Demonetisation
Demonetisation

A Fight against Black Money...

Demonetisation is a radical financial step in which a currency unit’s status as a legal tender is declared invalid. This move is usually executed when old currencies have to be replaced by new ones or whenever there is a change of national currency. It helps to tackle black money in the economy and to lower the cash circulation in the country which directly related to corruption. It also eliminates fake currency and dodgy funds which have been used by terror groups to fund terrorism in India.

In the evening of November 8, 2016, the Prime Minister Narendra Modi announced the demonetisation of existing notes of ₹500 and ₹1000 and these notes will not be legal tender from midnight. These notes will be just worthless pieces of paper. Prime Minister also urged people to join this mahayajna against the ills of corruption.

Current Scenario of Demonetisation

With effect from the midnight of November 8-9, 2016, the denomination of ₹500 and ₹1000 notes are now only worthless pieces of paper, and the new currency notes of ₹500 and ₹2000 has been taken the place.

The denomination of ₹500 and ₹1000 currency notes were valid for key utility payments till November 24, 2016 and exchange will be carried of these currencies in banks and post office till December 30, 2016. The government of India extended the date limit for ₹500 notes for circulation till December 15, 2016 but ₹1000 expired its value now.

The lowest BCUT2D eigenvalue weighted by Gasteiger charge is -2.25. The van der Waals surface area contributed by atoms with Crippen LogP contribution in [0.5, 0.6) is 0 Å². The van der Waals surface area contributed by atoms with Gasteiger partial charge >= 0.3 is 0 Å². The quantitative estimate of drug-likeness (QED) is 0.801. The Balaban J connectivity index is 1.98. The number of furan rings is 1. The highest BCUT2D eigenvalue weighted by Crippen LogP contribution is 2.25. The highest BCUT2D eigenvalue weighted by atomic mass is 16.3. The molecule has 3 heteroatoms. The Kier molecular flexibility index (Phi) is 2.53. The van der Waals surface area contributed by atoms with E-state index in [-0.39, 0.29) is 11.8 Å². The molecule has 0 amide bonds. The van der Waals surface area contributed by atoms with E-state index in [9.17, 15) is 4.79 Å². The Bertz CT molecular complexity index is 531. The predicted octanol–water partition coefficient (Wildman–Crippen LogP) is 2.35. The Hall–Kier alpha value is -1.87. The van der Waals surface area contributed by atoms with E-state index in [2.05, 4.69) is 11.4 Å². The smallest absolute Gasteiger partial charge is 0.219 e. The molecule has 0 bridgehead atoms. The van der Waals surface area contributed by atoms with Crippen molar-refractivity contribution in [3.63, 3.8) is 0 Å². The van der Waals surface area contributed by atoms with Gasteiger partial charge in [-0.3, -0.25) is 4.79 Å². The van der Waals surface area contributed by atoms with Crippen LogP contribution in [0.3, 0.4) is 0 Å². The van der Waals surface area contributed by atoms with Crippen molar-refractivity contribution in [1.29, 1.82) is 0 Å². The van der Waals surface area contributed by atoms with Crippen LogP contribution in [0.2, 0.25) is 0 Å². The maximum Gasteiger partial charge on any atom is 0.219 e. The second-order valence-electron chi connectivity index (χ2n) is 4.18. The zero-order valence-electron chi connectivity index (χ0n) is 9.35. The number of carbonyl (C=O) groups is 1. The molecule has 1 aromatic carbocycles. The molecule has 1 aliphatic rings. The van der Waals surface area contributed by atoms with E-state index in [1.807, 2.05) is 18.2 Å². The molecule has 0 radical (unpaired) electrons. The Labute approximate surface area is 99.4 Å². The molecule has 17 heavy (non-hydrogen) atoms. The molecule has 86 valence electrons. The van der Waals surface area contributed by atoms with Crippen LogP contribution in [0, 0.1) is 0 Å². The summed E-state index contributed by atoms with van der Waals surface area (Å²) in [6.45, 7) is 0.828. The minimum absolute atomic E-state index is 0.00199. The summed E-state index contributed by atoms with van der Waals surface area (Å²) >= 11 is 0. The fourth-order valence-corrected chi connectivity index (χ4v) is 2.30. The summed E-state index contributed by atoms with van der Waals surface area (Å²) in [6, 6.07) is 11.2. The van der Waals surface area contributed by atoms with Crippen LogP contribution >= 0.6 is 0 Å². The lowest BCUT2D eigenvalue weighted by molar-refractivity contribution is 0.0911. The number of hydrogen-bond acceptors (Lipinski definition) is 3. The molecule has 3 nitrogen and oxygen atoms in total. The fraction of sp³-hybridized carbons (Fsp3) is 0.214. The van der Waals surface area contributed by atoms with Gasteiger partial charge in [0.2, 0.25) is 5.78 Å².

Provisions after demonetisation are as follows

One will get up to ₹2000 in cash exchange over the counter irrespective of the size of tender and anything over and above that will be receivable by way of credit to bank account.

For exchange up to ₹2000 in cash one may go to any bank branch with valid identity proof, and for exchange over 2000 one may go to the branch where has an account or to any other branch of the same bank.

The ATMs are progressively getting recalibrated. As and when they are recalibrated, the cash limit of such ATMs will stand enhanced to ₹2500 per withdrawal. This will enable dispensing of lower denomination currency notes for about ₹500 per withdrawal.

One can withdraw cash against withdrawal slip or cheque subject to a weekly limit of ₹24000 (including withdrawals from ATMs and over the counter) from the bank accounts. The ceiling of ₹10000 in a day stands withdrawn. The limits apply up to November 24, 2016, after which these may be reviewed.

articleRead

You can read upto 3 premium stories before you subscribe to Magzter GOLD

Log-in, if you are already a subscriber

GoldLogo

Get unlimited access to thousands of curated premium stories and 5,000+ magazines

READ THE ENTIRE ISSUE

January 2017